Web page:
Archives For evangelicals

Attack on church kills 14 in Burkina Faso
The president of a West African country condemned “the barbaric attack” on one of his nation’s churches Dec. 1. Christianity Today reports Islamic extremists have been active in Burkina Faso since 2015, recently striking in the eastern region of the country. At a church in Hantoukoura last Sunday, 14 people were killed and several others injured when gunmen opened fire during a worship service.

Christians in India face heightened persecution, restrictions on freedoms
An estimated 65 million Christians in India are being threatened with increased persecution for their faith, amid the rise of extreme Hindu nationalism. New security measures in the former Indian state of Jammu and Kashmir make it “nearly impossible” for Christian congregations to meet, Morning Star News reported. Nationwide, Christians were attacked in at least 24 of India’s 29 states in a two-year period ending in July, Aid to the Church in Need reported Nov. 14.

>Related: Persecution watchdog group Open Doors ranked India #10 on its 2019 World Watch List of the top countries for Christian persecution. “The view of the nationalists is that to be Indian is to be Hindu, so any other faith—including Christianity—is considered non-Indian,” the organization said.

Muslim minorities held in Chinese camps
Around one million Muslims reportedly are being held in Chinese internment camps designed to make them loyal members of the Communist party. The Ethics and and Religious Liberty Commission has issued an explainer on the camps, which Sam Brownback, U.S. ambassador-at-large for international religious freedom, has said are “created to wipe out the cultural and religious identity of minority communities.”

The ERLC has called for the U.S. government to hold China accountable for religious freedom abuses, including those against Muslims in the country.

>Related: China frees Christian prisoner amid ongoing persecution

Evangelical leader says faith and practice, not name, is what matters
Leith Anderson, retiring president of the National Association of Evangelicals, told Religion News Service he likes the word evangelical. “But if people want to abandon the term,” Anderson said last month, “let them abandon the term. That’s really not what matters. What really matters is their faith and their practice.”

Sources: Christianity Today, Baptist Press, Open Doors, ERLC, Religion News Service

Survey says conservatism is group’s top defining characteristic
New research from Barna found only 30% of Americans have a positive opinion of evangelicals, while 25% have a negative perception and 46% are neutral. When Barna asked respondents to identify adjectives that describe the evangelical community, the most commonly selected terms were “religiously conservative” and “politically conservative.” Those terms topped positive descriptors like caring, hopeful, and friendly, but also edged out adjectives like narrow-minded, homophobic, and puritanical.

Scripture on the campaign trail
Eight of the top 12 Democratic candidates for president have quoted the Bible while campaigning, Christianity Today reports, employing Scripture in their discussion of economic reform, welfare policy, and LGBT rights. The New International Version and New Revised Standard Version are the most quoted translations, but passages from the King James Version and New Living Translation also have been referenced in candidates’ talking points.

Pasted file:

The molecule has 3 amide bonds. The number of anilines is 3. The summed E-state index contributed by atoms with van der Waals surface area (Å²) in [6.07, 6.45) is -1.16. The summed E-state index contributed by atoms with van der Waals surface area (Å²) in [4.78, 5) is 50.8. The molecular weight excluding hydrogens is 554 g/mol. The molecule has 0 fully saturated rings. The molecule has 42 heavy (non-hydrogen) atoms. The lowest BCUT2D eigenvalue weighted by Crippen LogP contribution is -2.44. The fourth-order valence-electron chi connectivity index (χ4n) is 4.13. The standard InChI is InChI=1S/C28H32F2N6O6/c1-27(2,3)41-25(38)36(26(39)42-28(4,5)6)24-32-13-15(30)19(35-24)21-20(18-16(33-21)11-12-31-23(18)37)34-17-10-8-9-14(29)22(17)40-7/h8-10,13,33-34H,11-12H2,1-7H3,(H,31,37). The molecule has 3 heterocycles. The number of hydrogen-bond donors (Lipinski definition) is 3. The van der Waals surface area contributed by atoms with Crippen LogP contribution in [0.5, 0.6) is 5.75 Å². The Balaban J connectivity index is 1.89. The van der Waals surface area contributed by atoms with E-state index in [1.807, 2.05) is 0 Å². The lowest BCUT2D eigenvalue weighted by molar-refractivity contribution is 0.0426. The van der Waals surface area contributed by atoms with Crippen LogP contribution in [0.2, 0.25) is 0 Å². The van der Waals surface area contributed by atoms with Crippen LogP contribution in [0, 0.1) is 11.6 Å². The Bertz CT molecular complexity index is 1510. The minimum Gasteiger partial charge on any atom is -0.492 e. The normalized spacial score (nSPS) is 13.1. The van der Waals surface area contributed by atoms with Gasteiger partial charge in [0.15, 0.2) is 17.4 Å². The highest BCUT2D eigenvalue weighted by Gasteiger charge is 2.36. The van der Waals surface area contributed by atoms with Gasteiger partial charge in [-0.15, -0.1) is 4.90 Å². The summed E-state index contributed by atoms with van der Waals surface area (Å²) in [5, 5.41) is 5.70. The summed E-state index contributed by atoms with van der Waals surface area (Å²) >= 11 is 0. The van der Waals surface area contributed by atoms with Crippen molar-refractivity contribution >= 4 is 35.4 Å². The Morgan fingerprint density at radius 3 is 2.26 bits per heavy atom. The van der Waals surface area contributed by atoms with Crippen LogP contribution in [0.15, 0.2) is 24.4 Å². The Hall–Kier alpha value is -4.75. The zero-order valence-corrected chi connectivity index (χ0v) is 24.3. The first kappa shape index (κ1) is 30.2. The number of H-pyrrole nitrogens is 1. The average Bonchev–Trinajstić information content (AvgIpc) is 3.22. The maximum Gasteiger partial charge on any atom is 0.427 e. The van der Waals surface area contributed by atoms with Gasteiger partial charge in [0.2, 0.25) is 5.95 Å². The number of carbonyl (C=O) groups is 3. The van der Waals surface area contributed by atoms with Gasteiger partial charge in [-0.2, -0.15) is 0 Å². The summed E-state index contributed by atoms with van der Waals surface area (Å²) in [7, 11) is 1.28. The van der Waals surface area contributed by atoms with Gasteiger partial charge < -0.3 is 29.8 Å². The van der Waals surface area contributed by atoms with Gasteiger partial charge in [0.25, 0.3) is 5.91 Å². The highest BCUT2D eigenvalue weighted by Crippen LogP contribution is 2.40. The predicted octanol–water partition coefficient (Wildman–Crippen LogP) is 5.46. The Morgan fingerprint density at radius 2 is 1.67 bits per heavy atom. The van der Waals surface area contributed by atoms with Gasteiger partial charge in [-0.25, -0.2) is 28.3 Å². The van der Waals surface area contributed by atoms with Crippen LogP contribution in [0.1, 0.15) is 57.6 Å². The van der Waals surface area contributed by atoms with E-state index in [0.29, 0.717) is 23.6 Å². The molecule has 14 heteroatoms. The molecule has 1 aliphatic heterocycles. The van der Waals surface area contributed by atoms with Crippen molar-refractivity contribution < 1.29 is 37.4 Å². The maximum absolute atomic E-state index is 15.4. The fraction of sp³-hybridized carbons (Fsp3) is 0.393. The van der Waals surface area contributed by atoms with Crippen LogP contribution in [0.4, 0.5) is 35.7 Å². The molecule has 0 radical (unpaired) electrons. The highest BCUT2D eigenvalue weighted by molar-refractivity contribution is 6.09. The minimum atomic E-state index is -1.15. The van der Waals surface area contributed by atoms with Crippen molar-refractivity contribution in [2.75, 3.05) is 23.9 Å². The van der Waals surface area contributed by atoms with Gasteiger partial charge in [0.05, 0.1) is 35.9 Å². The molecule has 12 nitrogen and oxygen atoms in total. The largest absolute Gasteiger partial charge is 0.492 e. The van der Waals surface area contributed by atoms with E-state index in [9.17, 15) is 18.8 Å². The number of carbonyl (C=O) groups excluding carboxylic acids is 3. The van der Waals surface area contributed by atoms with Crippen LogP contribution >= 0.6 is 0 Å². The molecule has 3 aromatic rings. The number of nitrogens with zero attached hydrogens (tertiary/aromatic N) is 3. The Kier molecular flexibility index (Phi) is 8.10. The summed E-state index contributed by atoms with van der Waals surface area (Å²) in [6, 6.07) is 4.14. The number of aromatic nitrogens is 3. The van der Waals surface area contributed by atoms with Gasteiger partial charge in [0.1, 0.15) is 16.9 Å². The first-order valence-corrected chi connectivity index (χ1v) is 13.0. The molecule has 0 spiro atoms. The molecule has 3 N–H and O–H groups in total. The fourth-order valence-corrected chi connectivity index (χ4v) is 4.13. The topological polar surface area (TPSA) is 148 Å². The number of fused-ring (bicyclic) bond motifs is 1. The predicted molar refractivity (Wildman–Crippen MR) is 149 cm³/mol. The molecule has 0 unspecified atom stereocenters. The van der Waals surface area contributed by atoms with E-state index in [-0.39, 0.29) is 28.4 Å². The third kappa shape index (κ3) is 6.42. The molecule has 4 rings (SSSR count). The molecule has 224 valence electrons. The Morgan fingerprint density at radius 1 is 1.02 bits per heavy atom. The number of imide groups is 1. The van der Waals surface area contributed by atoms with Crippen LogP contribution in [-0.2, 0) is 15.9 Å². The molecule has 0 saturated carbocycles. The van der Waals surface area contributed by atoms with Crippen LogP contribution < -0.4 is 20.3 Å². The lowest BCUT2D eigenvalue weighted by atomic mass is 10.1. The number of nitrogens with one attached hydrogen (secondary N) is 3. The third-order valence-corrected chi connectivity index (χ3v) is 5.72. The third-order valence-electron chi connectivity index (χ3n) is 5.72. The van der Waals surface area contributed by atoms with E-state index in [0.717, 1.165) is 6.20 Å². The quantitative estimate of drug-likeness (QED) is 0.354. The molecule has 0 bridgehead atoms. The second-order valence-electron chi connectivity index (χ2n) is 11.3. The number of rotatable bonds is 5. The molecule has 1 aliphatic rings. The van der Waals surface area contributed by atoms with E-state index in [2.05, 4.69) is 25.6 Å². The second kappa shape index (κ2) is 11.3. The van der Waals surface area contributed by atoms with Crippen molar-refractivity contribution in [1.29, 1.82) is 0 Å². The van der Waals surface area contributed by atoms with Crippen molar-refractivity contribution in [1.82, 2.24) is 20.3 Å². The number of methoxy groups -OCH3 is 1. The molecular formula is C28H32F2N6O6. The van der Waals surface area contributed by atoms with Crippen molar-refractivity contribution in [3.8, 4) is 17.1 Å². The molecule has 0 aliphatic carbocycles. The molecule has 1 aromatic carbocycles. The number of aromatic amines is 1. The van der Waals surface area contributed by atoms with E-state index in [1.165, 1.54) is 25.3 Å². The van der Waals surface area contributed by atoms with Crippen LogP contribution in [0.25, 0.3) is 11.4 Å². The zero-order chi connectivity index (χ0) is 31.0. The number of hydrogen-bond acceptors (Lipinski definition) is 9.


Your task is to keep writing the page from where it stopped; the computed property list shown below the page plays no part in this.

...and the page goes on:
Jury sides with Planned Parenthood in undercover video case
Planned Parenthood was awarded $2.28 million Nov. 15 after a federal jury said pro-life investigators were guilty of fraud, trespassing, illegal recording, racketeering and breach of contract. The investigators secretly recorded videos of Planned Parenthood executives discussing their sell of fetal body parts, Baptist Press reported. “Whatever questions some may have about the legality of the recordings,” said Ethics & Religious Liberty President Russell Moore, “we should not forget what the recordings revealed: The cruelty, dishonesty, and lawlessness of Planned Parenthood.”

Opioid crisis hits churches
Just over half of Protestant pastors in the U.S. say a member of their congregation has personally been affected by opioid abuse, according to new data from LifeWay Research. “The drug epidemic has infiltrated our churches and neighborhoods,” said Robby Gallaty, author of a new book about his past struggles with addiction. “It is not localized to a particular region or socio-economic class. Addiction is no respecter of persons.”

‘Work was his ministry,’ says Mr. Rogers’s wife
Currently portrayed in the new film “A Beautiful Day in the Neighborhood,” children’s television pioneer Fred Rogers was an evangelist to the people watching from home, his wife, Joanne, told The Christian Post. “That work was his ministry. There was never a time that he ever forgot that.”

>Related: Christian movie critic Phil Boatwright calls Rogers film ‘desperately needed for our times’

Sources: Barna, Christianity Today, Baptist Press, LifeWay Research, Christian Post

Report promotes civility in public discourse
The Southern Baptist Convention’s public policy arm released a report Sept. 26 on how Christians can help heal the country’s political divides. “Faith and Healthy Democracy,” released by the Ethics and Religious Liberty Commission and based on interviews with nearly 50 evangelical leaders, found that “toxic” was the most common adjective used to describe today’s public discourse.

Ahead of election, evangelicals report surprising priorities
A LifeWay Research survey in conjunction with the ERLC report found evangelicals are more likely to say healthcare, the economy, national security, and immigration are the public policy concerns most important to them, rather than religious liberty, abortion, providing for the needy, or addressing racial division. Only 8% say they are single-issue voters.

Pastor condemns impeachment effort
Following the announcement of an impeachment inquiry of President Donald Trump, one of the President’s most vocal evangelical supporters said the country could be headed for a “Civil War-like fracture” should Trump be removed from office. Robert Jeffress, pastor of First Baptist Church of Dallas, also said of fellow evangelicals: “…I have never seen them more angry over any issue than this attempt to illegitimately remove this president from office, overturn the 2016 election and negate the votes of millions of evangelicals in the process.”